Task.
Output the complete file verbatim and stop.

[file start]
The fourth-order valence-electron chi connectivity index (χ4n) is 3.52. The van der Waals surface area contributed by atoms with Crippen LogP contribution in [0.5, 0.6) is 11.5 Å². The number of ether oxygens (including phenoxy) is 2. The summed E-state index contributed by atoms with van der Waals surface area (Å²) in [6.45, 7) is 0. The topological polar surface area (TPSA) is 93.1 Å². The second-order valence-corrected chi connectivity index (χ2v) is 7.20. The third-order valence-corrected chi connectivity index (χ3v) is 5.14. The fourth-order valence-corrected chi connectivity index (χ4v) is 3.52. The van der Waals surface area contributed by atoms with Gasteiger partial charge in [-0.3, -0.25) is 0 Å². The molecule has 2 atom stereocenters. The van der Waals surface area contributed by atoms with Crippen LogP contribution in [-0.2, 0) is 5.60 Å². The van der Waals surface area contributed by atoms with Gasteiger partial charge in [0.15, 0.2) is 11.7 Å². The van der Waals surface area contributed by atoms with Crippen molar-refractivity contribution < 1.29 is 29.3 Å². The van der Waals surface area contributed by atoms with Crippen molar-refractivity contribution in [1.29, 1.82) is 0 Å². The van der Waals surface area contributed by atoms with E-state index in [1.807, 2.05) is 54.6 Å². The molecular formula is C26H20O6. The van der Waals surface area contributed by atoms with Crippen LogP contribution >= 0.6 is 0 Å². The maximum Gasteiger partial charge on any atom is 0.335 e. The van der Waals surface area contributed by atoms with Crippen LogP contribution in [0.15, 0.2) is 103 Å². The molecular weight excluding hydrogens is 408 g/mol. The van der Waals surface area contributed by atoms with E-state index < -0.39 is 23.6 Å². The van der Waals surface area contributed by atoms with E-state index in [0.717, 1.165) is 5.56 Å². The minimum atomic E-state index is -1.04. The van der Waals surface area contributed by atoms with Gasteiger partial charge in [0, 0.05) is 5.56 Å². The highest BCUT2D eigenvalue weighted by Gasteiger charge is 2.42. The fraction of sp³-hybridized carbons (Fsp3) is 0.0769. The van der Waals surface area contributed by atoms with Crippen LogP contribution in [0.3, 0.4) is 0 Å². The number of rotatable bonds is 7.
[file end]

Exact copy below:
The fourth-order valence-electron chi connectivity index (χ4n) is 3.52. The van der Waals surface area contributed by atoms with Crippen LogP contribution in [0.5, 0.6) is 11.5 Å². The number of ether oxygens (including phenoxy) is 2. The summed E-state index contributed by atoms with van der Waals surface area (Å²) in [6.45, 7) is 0. The topological polar surface area (TPSA) is 93.1 Å². The second-order valence-corrected chi connectivity index (χ2v) is 7.20. The third-order valence-corrected chi connectivity index (χ3v) is 5.14. The fourth-order valence-corrected chi connectivity index (χ4v) is 3.52. The van der Waals surface area contributed by atoms with Gasteiger partial charge in [-0.3, -0.25) is 0 Å². The molecule has 2 atom stereocenters. The van der Waals surface area contributed by atoms with Crippen LogP contribution in [-0.2, 0) is 5.60 Å². The van der Waals surface area contributed by atoms with Gasteiger partial charge in [0.15, 0.2) is 11.7 Å². The van der Waals surface area contributed by atoms with Crippen molar-refractivity contribution < 1.29 is 29.3 Å². The van der Waals surface area contributed by atoms with Crippen molar-refractivity contribution in [1.29, 1.82) is 0 Å². The van der Waals surface area contributed by atoms with E-state index in [1.807, 2.05) is 54.6 Å². The molecular formula is C26H20O6. The van der Waals surface area contributed by atoms with Crippen LogP contribution >= 0.6 is 0 Å². The maximum Gasteiger partial charge on any atom is 0.335 e. The van der Waals surface area contributed by atoms with Crippen LogP contribution in [0.15, 0.2) is 103 Å². The molecular weight excluding hydrogens is 408 g/mol. The van der Waals surface area contributed by atoms with E-state index < -0.39 is 23.6 Å². The van der Waals surface area contributed by atoms with E-state index in [0.717, 1.165) is 5.56 Å². The minimum atomic E-state index is -1.04. The van der Waals surface area contributed by atoms with Gasteiger partial charge in [0, 0.05) is 5.56 Å². The highest BCUT2D eigenvalue weighted by Gasteiger charge is 2.42. The fraction of sp³-hybridized carbons (Fsp3) is 0.0769. The van der Waals surface area contributed by atoms with Crippen LogP contribution in [0.3, 0.4) is 0 Å². The number of rotatable bonds is 7.